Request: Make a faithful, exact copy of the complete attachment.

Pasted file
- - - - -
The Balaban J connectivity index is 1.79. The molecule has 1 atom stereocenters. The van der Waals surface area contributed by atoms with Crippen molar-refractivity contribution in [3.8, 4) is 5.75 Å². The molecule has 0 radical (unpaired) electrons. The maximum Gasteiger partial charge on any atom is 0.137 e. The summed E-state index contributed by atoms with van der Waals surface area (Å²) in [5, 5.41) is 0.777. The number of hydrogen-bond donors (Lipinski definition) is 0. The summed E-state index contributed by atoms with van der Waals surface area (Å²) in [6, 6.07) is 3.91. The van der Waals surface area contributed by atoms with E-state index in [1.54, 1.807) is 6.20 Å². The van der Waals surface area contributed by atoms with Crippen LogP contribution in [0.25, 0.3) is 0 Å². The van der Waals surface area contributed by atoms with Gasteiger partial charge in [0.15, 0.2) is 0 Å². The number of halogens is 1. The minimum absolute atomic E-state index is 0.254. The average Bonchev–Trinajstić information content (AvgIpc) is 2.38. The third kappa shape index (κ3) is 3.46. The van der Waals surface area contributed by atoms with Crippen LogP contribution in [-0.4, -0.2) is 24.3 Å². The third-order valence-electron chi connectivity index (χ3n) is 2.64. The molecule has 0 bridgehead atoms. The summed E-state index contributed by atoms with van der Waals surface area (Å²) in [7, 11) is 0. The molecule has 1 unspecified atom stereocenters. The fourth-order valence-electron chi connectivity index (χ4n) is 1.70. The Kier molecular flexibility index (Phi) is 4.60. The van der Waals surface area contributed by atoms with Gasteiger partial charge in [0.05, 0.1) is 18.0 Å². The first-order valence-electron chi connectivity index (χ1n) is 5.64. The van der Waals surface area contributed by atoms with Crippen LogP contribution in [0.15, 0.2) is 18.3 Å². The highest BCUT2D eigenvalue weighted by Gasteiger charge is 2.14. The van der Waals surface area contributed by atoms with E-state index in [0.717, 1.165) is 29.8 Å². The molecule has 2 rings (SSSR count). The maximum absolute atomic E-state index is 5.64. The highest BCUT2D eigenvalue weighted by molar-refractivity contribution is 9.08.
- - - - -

The Balaban J connectivity index is 1.79. The molecule has 1 atom stereocenters. The van der Waals surface area contributed by atoms with Crippen molar-refractivity contribution in [3.8, 4) is 5.75 Å². The molecule has 0 radical (unpaired) electrons. The maximum Gasteiger partial charge on any atom is 0.137 e. The summed E-state index contributed by atoms with van der Waals surface area (Å²) in [5, 5.41) is 0.777. The number of hydrogen-bond donors (Lipinski definition) is 0. The summed E-state index contributed by atoms with van der Waals surface area (Å²) in [6, 6.07) is 3.91. The van der Waals surface area contributed by atoms with E-state index in [1.54, 1.807) is 6.20 Å². The van der Waals surface area contributed by atoms with Crippen LogP contribution in [0.25, 0.3) is 0 Å². The van der Waals surface area contributed by atoms with Gasteiger partial charge in [0.15, 0.2) is 0 Å². The number of halogens is 1. The minimum absolute atomic E-state index is 0.254. The average Bonchev–Trinajstić information content (AvgIpc) is 2.38. The third kappa shape index (κ3) is 3.46. The van der Waals surface area contributed by atoms with Crippen LogP contribution in [-0.4, -0.2) is 24.3 Å². The third-order valence-electron chi connectivity index (χ3n) is 2.64. The molecule has 0 bridgehead atoms. The summed E-state index contributed by atoms with van der Waals surface area (Å²) in [7, 11) is 0. The molecule has 1 unspecified atom stereocenters. The fourth-order valence-electron chi connectivity index (χ4n) is 1.70. The Kier molecular flexibility index (Phi) is 4.60. The van der Waals surface area contributed by atoms with Gasteiger partial charge in [0.05, 0.1) is 18.0 Å². The first-order valence-electron chi connectivity index (χ1n) is 5.64. The van der Waals surface area contributed by atoms with Crippen LogP contribution in [0.15, 0.2) is 18.3 Å². The highest BCUT2D eigenvalue weighted by Gasteiger charge is 2.14. The van der Waals surface area contributed by atoms with E-state index in [0.717, 1.165) is 29.8 Å². The molecule has 2 rings (SSSR count). The maximum absolute atomic E-state index is 5.64. The highest BCUT2D eigenvalue weighted by molar-refractivity contribution is 9.08.